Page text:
Beyond the realist pale : European Community-United States security relations 1973-1991
Bronstone, Adam, 1969-
Thesis or dissertation
- © 1995 1969- Adam Bronstone. All rights reserved. No part of this publication may be reproduced without the written permission of the copyright holder.
This thesis provides an indepth analysis of the 'agency-structure' and related 'level of analysis' debate(s) within International Relations Theory. This analysis will be conducted by examining the evolution of the European Community as a global actor through the prism of its transatlantic relationship with the United States over a twenty year period beginning in 1973 with the Yom Kippur War and ending with the post- Persian Gulf War Kurdish relief effort of 1991. The research will be based on existing secondary and primary sources as well as personal interviews. The thesis seeks to make a contribution to the existing literature on the transatlantic relationship as well as the theoretical debates concerning agency and structure. Three overall research questions are addressed: 1) The role of Agency as a variable to consider in the formulation of foreign policies and the conduct of international relations; 2) The ability for Realism to adequately incorporate the role of Agency within its theoretical framework, and with particular reference to the transatlantic relationship; 3) The validity of the existing and dominant (structural realist in orientation) literature concerning the transatlantic relationship given the possible inability of this literature to adequately incorporate Agency within its explanation of European Community-United States divergences. This thesis argues that the conventional wisdom as to why transatlantic differences occur with respect to a study of three security issues is insufficient for it fails to adequately account for the role of the Agent within the formulation of policy, and the differences that spring forward from these policies. A Realist approach to the European Community - United States relationship can explain, in part, divergences between the Western allies. However, it is concluded that this same Realist approach cannot adequately explain the role of Agency within these divergences and therefore fails to deliver a complete analysis of the reasons behind certain transatlantic disagreements over the past twenty years. While not pointing to a certain theoretical school of thought that can adequately account for the role of Agency in international relations, the thesis will attempt to point the reader in various directions in which further research on the role of Agency may be undertaken.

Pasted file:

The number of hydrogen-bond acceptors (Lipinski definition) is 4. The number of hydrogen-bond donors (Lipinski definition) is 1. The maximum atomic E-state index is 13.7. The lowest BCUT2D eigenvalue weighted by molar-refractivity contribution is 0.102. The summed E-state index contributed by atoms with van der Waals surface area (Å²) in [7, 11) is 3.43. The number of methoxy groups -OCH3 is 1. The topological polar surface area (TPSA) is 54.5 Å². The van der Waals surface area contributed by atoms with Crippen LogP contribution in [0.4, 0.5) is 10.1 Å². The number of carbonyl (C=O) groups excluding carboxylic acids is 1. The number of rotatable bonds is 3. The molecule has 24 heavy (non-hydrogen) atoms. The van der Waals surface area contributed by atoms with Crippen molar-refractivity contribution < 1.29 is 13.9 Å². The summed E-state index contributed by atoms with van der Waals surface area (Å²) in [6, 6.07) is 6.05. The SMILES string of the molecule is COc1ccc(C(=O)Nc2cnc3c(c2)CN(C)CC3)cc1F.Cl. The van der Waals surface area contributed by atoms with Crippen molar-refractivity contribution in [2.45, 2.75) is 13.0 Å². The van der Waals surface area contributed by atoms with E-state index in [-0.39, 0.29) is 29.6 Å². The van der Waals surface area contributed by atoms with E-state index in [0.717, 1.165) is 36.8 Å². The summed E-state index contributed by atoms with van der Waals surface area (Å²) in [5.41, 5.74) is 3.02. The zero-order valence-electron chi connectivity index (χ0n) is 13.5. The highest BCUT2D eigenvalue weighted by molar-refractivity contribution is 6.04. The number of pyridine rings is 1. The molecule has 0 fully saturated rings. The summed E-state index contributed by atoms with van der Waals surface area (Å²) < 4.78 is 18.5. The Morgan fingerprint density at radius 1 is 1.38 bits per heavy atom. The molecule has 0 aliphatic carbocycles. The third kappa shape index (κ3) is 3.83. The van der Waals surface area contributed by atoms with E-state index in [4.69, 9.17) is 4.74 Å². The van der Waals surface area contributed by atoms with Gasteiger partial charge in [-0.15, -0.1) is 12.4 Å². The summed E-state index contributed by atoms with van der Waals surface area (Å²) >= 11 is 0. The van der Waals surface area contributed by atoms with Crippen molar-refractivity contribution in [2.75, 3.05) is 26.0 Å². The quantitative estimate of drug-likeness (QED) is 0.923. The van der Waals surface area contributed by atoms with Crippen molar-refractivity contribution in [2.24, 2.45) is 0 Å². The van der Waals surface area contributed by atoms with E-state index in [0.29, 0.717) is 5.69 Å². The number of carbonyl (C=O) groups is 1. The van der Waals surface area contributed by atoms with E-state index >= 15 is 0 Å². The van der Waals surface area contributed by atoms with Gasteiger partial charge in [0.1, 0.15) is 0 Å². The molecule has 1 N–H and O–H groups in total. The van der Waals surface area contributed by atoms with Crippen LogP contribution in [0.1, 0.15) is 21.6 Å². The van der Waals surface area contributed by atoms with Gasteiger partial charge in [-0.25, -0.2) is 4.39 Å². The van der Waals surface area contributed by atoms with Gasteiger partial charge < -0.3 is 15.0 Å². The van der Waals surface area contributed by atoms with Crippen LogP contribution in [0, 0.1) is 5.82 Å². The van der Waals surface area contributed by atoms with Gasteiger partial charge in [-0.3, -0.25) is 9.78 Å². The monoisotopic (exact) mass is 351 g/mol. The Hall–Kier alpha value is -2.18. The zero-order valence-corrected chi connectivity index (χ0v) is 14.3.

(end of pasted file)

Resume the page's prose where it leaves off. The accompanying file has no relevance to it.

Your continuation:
- Department of Politics, The University of Hull
- Lodge, Juliet; Wheeler, Nicholas J.; Constantinou, Costas M.
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- 9 MB